"It consarns me, as all things that touches a fri'nd consarns a fri'nd. I'm here as Chingachgook's aid and helper, and if we can get the young maiden he likes back ag'in, it will give me almost as much pleasure as if I had got back my own sweetheart."
"And where, then, is your sweetheart, Deerslayer?"
"She's in the forest, Judith - hanging from the boughs of the trees, in a soft rain - in the dew on the open grass - the clouds that float about in the blue heavens - the birds that sing in the woods - the sweet springs where I slake my thirst - and in all the other glorious gifts that come from God's Providence!"
But I submit that such a passage isn't nearly as bad as it might seem on first reading! In addition to its electric readability (admit it: you'd have read more if I'd quoted more!) there's an honesty in it, a straightforward conviction mingling right alongside the crass mercantile manipulation of nostalgia. It might sound odd to refer to such an old work as The Deerslayer as being nostalgic, but it's true: Cooper's generation was the first in America to feel that they were actually seeing one age of the continent fade away, to be replaced by a very different age they weren't at all sure they liked better. Mark Twain enormously and calculatedly played on that same nostalgia (by the time he was writing, it was in the full strength of its generation), most openly in Tom Sawyer, so maybe he was a little lacking in generosity to the man who paved the way.
Natty Bumppo is first and always an avatar of that nostalgia. His love of the wild, unspoiled country is his most consistently-evoked trait, prompting arias like this one:
"As for farms, they have their uses, and there's them that like to pass their lives on 'em; but what comfort can a man look for in a clearin,' that he can't find in double quantities in the forest? If air, and room, and light, are a little craved, the windrows and the streams will furnish 'em, or here are the lakes for such as have bigger longings in that way; but where are you to find your shades, and laughing springs, and leaping brooks, and vinerable trees, a thousand years old, in a clearin'? You don't find them, but you find their disabled trunks, marking the 'arth like headstones in a graveyard. It seems to me that the people who live in such places must be always thinkin' of their own inds, and of universal decay; and that, too, not of the decay that is brought about by time and natur,' but the decay that follows waste and violence. Then as to churches, they are good, I suppose, else wouldn't good men uphold 'em. But they are not altogether necessary. They call 'em the temples of the Lord; but Judith, the whole 'arth is a temple of the Lord to such as have the right mind.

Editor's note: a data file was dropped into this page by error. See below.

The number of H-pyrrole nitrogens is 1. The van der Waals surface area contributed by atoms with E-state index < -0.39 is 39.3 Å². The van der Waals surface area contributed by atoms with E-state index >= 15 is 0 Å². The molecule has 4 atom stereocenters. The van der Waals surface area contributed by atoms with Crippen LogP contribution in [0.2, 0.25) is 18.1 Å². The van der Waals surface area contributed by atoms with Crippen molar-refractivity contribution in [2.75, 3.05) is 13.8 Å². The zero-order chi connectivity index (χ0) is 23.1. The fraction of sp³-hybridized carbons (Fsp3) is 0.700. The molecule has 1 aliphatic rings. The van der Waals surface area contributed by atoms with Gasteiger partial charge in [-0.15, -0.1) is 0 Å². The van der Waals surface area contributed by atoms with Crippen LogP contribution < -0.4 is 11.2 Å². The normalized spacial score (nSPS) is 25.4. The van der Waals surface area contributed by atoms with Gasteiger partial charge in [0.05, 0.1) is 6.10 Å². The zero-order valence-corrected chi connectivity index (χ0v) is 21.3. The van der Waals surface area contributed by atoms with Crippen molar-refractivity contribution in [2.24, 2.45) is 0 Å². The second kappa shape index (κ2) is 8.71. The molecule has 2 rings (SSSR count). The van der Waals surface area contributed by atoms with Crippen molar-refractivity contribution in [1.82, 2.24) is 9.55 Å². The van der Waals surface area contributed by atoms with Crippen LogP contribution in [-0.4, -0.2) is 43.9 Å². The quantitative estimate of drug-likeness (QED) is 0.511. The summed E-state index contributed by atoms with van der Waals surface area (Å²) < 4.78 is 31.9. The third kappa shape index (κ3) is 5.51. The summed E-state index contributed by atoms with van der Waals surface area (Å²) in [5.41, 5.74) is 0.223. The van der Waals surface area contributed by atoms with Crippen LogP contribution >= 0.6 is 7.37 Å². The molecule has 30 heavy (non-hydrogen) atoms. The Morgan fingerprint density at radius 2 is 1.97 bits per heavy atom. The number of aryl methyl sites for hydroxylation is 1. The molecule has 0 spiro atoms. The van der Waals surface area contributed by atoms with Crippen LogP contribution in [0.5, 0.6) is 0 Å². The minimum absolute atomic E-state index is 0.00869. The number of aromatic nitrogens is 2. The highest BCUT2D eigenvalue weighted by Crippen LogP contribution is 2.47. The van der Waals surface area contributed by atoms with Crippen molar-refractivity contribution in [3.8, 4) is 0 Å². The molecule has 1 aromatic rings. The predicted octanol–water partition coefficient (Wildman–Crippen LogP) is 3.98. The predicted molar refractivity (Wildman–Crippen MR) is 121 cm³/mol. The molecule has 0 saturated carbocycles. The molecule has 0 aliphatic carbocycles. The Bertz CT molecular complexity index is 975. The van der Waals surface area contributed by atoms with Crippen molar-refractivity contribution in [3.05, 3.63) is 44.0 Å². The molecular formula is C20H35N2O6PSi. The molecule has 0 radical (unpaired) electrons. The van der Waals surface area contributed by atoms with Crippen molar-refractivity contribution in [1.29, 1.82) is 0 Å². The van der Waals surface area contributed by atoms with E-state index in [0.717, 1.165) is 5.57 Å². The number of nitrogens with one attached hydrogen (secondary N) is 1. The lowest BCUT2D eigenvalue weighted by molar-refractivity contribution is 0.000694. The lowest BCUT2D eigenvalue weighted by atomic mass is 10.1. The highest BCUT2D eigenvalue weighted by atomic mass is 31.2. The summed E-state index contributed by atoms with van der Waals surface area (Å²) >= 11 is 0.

The Deerslayer and the rest of Cooper's "Leatherstocking" tales are routinely thought of today as books suitable only for children - 'boys books' no serious adult reader would pause to contemplate on their way to re-reading Huck Finn a couple more times. But there are subtleties in these books that repay their reading, and for want of a better word, their obviousnesses repay that reading too (not to mention their graphic details - when Thomas Hutter is scalped, Cooper gives us details that would make any parent quaver). True, Cooper could be tin-eared at times, and true, his plot contrivances are often outlandish. But to be fair, large chunks of Twain's dialogue read no better (some quite a bit worse, even in the sainted Huck Finn), and his plot contrivances can be every bit as outlandish, often without the sheer gusto that Cooper brought to everything he wrote.
Ernest Hemingway, that prize-winning troublemaker, once famously opined that all of modern American fiction descends from one book, and that book is Huck Finn. He might be right (troublemakers sometimes are), but The Deerslayer and so many of James Fenimore Cooper's other novels are also progenitors, and of an American brood no less populous: the potboiler, the cliffhanger, the genre of 'then-what-happened.' Granted, no Pynchon or Vollmann springs from such a lineage. But all radio dramas do, and all comic books do, and all TV dramas do (Cooper could step unaltered through time and start writing for "Heroes" - he'd have a decent chance of improving it), and all movies do, and that's not a bad legacy for any writer, whether he's committed offenses or not.